Our aim was to provide normative data concerning superior orbital fissure area (SOFA), ocular skin and the substantia nigra (D-SS) and orbital fissure and the substantia nigra (D-SOF-S) distances by CT scan in adult Caucasian population
The area of the superior orbital fissure (SOF), the distance between the ocular skin and the substantia nigra and the distance between the superior orbital fissure and the substantia nigra using CT and 3D-CT images.
Normative data stratified for age and gender were obtained. The data here reported show that some degree of variability in SOFA, D-SS and D-SOF-S measurements can be observed healthy Caucasian subjects. Gender stratified prediction intervals (mean +/- 2 Standard Deviations) for SOFA and D-SOF-S were 69.2 (+/-15.8) and 38.4 (+/-7.6) for male and 56.8 (+/-11.9) and 36.5 (+/-6.1) for female, respectively. Age and gender significantly impacted on D-SS values and normative data were constructed generating data stratified for these two variables. D-SS was 89.4 (+/-10.3) and 86.4 (+/-9.7) for male and female, respectively.
Here we provide adjunctive anatomical information on specific anatomical cerebral zones. Our data may have implications for surgeons actively committed to treat pathological conditions involving these cerebral areas. Additionally, the anatomical variability found with respect to SOF and the potential different exposure of the substanzia nigra to the bright light could play a role in Parkinson’s disease as already speculated in literature.
Citation: La Marra A, Quarchioni S, Ferrari F, Gravina GL, Barile A, Gregori LM, et al. (2016) 640-Slice CT Measurement of Superior Orbital Fissure as Gateway for Light into the Brain: Statistical Evaluation of Area and Distance. PLoS ONE 11(9): e0162940. https://doi.org/10.1371/journal.pone.0162940
Editor: Francesco Cappello, University of Palermo, ITALY
Received: November 16, 2015; Accepted: August 31, 2016; Published: September 23, 2016
Copyright: © 2016 La Marra et al. This is an open access article distributed under the terms of the Creative Commons Attribution License, which permits unrestricted use, distribution, and reproduction in any medium, provided the original author and source are credited.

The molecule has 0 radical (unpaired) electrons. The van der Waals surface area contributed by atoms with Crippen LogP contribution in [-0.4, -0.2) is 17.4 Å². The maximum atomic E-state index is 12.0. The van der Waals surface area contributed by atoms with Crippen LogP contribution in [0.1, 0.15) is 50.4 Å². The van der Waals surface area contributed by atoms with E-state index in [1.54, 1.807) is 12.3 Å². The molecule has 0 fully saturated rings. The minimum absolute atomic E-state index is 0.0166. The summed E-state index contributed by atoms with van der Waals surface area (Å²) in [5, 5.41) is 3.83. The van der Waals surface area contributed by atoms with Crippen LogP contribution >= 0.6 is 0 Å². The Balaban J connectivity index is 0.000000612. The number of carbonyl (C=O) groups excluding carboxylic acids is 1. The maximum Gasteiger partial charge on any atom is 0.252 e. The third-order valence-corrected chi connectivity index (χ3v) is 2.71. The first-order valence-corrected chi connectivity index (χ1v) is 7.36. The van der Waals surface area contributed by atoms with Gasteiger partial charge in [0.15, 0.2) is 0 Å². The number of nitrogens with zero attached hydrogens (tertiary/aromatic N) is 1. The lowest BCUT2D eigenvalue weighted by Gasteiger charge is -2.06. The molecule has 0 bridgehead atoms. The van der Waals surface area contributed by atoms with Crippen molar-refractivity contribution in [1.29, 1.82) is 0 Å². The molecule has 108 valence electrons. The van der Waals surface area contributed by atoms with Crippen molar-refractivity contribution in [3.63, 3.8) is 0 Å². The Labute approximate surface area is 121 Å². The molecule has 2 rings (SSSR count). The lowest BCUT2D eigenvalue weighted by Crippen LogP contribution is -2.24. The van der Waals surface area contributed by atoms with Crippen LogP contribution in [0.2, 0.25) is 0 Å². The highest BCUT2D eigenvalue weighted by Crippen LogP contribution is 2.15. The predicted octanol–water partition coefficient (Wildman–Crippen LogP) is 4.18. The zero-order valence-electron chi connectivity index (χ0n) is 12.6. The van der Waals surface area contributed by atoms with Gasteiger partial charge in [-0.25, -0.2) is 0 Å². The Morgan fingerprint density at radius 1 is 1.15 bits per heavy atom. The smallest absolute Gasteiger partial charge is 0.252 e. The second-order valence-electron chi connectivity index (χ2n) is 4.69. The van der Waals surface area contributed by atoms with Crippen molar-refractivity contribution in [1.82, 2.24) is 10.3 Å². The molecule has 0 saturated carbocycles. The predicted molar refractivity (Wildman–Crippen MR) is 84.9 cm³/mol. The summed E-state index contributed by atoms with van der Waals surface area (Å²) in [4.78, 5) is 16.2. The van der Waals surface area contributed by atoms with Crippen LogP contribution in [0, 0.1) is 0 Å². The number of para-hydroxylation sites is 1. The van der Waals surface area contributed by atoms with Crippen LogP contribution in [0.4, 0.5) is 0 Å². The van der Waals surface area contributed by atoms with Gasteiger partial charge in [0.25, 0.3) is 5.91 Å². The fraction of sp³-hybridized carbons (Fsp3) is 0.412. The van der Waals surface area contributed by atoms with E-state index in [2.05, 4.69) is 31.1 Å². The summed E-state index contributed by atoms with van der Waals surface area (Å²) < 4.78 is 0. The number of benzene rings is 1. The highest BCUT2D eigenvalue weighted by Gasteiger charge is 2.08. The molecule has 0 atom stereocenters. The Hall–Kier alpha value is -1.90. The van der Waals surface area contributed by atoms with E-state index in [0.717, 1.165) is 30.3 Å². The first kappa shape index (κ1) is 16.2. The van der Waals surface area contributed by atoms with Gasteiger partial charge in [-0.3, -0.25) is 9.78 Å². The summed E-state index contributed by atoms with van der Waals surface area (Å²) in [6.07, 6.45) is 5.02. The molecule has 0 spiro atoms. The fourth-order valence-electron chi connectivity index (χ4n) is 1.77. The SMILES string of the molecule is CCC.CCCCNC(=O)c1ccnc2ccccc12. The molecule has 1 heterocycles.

Data Availability: All relevant data are within the paper.
Funding: The authors received no specific funding for this work.
Competing interests: The authors have declared that no competing interests exist.
The superior orbital fissure (SOF) is a small and topographically important area, which connects the middle cranial fossa with the orbit . It is a critical three-dimensional space with an extremely variable shape, situated laterally and below the optic canal that lies at the apex of the orbit, bounded medially by the lesser wing of the sphenoid, inferiorly and laterally by the greater wing of the sphenoid, and superiorly by the frontal bone . The SOF consists of two components: the superior-lateral part and the inferior-medial part. The superior-lateral part includes the trochlear, lacrimal, and frontal nerves, and the superior ophthalmic vein. The inferior-medial part includes the superior and inferior branches of the oculomotor nerve, the naso-ciliary nerve, the abducens nerve, the sensory and sympathetic root of the ciliary ganglion. The inferior ophthalmic vein, when present, may at times pass through the tendineous annulus of Zinn . So far, the morphology and the different sizes of this complex structure have been studied in cadavers [4–6]. There is no literature about the variability in size of this area observed in population of different gender. New high-tech units now available make it possible to carry out accurate measurements of the SOF, and to obtain anatomical details of this region.